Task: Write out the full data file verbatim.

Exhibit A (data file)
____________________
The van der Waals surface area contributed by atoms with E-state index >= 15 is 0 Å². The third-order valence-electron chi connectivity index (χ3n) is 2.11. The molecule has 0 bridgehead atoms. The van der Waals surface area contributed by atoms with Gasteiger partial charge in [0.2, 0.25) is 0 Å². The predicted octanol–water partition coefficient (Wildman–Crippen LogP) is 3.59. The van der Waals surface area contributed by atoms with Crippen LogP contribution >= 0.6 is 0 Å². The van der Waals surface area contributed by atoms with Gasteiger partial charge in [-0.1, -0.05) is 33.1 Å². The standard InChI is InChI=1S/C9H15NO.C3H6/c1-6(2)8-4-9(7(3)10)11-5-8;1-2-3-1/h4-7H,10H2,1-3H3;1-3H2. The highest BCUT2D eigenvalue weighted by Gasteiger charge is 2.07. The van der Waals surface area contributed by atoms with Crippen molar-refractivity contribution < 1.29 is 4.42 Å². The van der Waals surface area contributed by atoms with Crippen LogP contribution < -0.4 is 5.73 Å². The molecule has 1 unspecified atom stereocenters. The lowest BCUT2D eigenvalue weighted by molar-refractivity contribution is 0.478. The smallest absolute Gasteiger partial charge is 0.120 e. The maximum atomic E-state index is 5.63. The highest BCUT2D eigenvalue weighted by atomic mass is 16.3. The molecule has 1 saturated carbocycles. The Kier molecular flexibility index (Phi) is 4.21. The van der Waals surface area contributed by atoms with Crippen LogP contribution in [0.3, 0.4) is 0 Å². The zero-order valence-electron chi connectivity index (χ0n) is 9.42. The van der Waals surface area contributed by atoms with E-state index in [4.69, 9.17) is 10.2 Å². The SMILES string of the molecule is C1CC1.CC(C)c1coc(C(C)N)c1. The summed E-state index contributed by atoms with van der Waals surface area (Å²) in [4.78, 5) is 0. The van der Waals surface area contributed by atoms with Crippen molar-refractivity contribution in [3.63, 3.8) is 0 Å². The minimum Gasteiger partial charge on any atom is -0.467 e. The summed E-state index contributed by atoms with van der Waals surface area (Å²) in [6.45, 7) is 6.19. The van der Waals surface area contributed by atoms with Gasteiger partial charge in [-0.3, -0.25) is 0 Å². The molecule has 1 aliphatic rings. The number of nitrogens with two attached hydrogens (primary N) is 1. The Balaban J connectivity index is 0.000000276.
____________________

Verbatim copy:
The van der Waals surface area contributed by atoms with E-state index >= 15 is 0 Å². The third-order valence-electron chi connectivity index (χ3n) is 2.11. The molecule has 0 bridgehead atoms. The van der Waals surface area contributed by atoms with Gasteiger partial charge in [0.2, 0.25) is 0 Å². The predicted octanol–water partition coefficient (Wildman–Crippen LogP) is 3.59. The van der Waals surface area contributed by atoms with Crippen LogP contribution >= 0.6 is 0 Å². The van der Waals surface area contributed by atoms with Gasteiger partial charge in [-0.1, -0.05) is 33.1 Å². The standard InChI is InChI=1S/C9H15NO.C3H6/c1-6(2)8-4-9(7(3)10)11-5-8;1-2-3-1/h4-7H,10H2,1-3H3;1-3H2. The highest BCUT2D eigenvalue weighted by Gasteiger charge is 2.07. The van der Waals surface area contributed by atoms with Crippen molar-refractivity contribution < 1.29 is 4.42 Å². The van der Waals surface area contributed by atoms with Crippen LogP contribution < -0.4 is 5.73 Å². The molecule has 1 unspecified atom stereocenters. The lowest BCUT2D eigenvalue weighted by molar-refractivity contribution is 0.478. The smallest absolute Gasteiger partial charge is 0.120 e. The maximum atomic E-state index is 5.63. The highest BCUT2D eigenvalue weighted by atomic mass is 16.3. The molecule has 1 saturated carbocycles. The Kier molecular flexibility index (Phi) is 4.21. The van der Waals surface area contributed by atoms with Crippen LogP contribution in [0.3, 0.4) is 0 Å². The zero-order valence-electron chi connectivity index (χ0n) is 9.42. The van der Waals surface area contributed by atoms with E-state index in [4.69, 9.17) is 10.2 Å². The SMILES string of the molecule is C1CC1.CC(C)c1coc(C(C)N)c1. The summed E-state index contributed by atoms with van der Waals surface area (Å²) in [4.78, 5) is 0. The van der Waals surface area contributed by atoms with Crippen molar-refractivity contribution in [3.63, 3.8) is 0 Å². The minimum Gasteiger partial charge on any atom is -0.467 e. The summed E-state index contributed by atoms with van der Waals surface area (Å²) in [6.45, 7) is 6.19. The van der Waals surface area contributed by atoms with Gasteiger partial charge in [-0.3, -0.25) is 0 Å². The molecule has 1 aliphatic rings. The number of nitrogens with two attached hydrogens (primary N) is 1. The Balaban J connectivity index is 0.000000276.